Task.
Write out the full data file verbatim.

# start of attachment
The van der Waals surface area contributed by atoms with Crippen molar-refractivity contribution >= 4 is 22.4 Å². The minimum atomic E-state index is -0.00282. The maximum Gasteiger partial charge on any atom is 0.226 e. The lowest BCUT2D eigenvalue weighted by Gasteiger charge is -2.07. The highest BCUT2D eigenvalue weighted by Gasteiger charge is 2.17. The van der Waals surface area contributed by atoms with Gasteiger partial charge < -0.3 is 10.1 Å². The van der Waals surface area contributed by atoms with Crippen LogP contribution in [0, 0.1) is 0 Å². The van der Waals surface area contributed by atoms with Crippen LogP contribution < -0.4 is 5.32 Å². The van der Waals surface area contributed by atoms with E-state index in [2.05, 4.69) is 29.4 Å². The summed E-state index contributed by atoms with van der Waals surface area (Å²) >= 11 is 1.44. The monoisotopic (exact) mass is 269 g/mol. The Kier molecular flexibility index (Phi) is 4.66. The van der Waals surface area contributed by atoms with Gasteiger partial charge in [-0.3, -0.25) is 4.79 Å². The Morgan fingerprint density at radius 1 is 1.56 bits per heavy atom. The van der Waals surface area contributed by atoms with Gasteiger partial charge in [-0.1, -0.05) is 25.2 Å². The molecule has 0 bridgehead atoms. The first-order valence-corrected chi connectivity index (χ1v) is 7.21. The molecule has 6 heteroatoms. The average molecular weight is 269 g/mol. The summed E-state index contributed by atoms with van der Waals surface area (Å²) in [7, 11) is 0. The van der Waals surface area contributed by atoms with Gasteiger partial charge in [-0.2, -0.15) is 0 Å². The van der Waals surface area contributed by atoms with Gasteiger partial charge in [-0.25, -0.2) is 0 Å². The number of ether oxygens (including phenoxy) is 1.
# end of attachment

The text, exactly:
The van der Waals surface area contributed by atoms with Crippen molar-refractivity contribution >= 4 is 22.4 Å². The minimum atomic E-state index is -0.00282. The maximum Gasteiger partial charge on any atom is 0.226 e. The lowest BCUT2D eigenvalue weighted by Gasteiger charge is -2.07. The highest BCUT2D eigenvalue weighted by Gasteiger charge is 2.17. The van der Waals surface area contributed by atoms with Gasteiger partial charge < -0.3 is 10.1 Å². The van der Waals surface area contributed by atoms with Crippen LogP contribution in [0, 0.1) is 0 Å². The van der Waals surface area contributed by atoms with Crippen LogP contribution < -0.4 is 5.32 Å². The van der Waals surface area contributed by atoms with E-state index in [2.05, 4.69) is 29.4 Å². The summed E-state index contributed by atoms with van der Waals surface area (Å²) >= 11 is 1.44. The monoisotopic (exact) mass is 269 g/mol. The Kier molecular flexibility index (Phi) is 4.66. The van der Waals surface area contributed by atoms with Gasteiger partial charge in [-0.3, -0.25) is 4.79 Å². The Morgan fingerprint density at radius 1 is 1.56 bits per heavy atom. The van der Waals surface area contributed by atoms with Gasteiger partial charge in [-0.1, -0.05) is 25.2 Å². The molecule has 0 bridgehead atoms. The first-order valence-corrected chi connectivity index (χ1v) is 7.21. The molecule has 6 heteroatoms. The average molecular weight is 269 g/mol. The summed E-state index contributed by atoms with van der Waals surface area (Å²) in [7, 11) is 0. The van der Waals surface area contributed by atoms with Gasteiger partial charge in [-0.2, -0.15) is 0 Å². The van der Waals surface area contributed by atoms with Gasteiger partial charge in [-0.25, -0.2) is 0 Å². The number of ether oxygens (including phenoxy) is 1.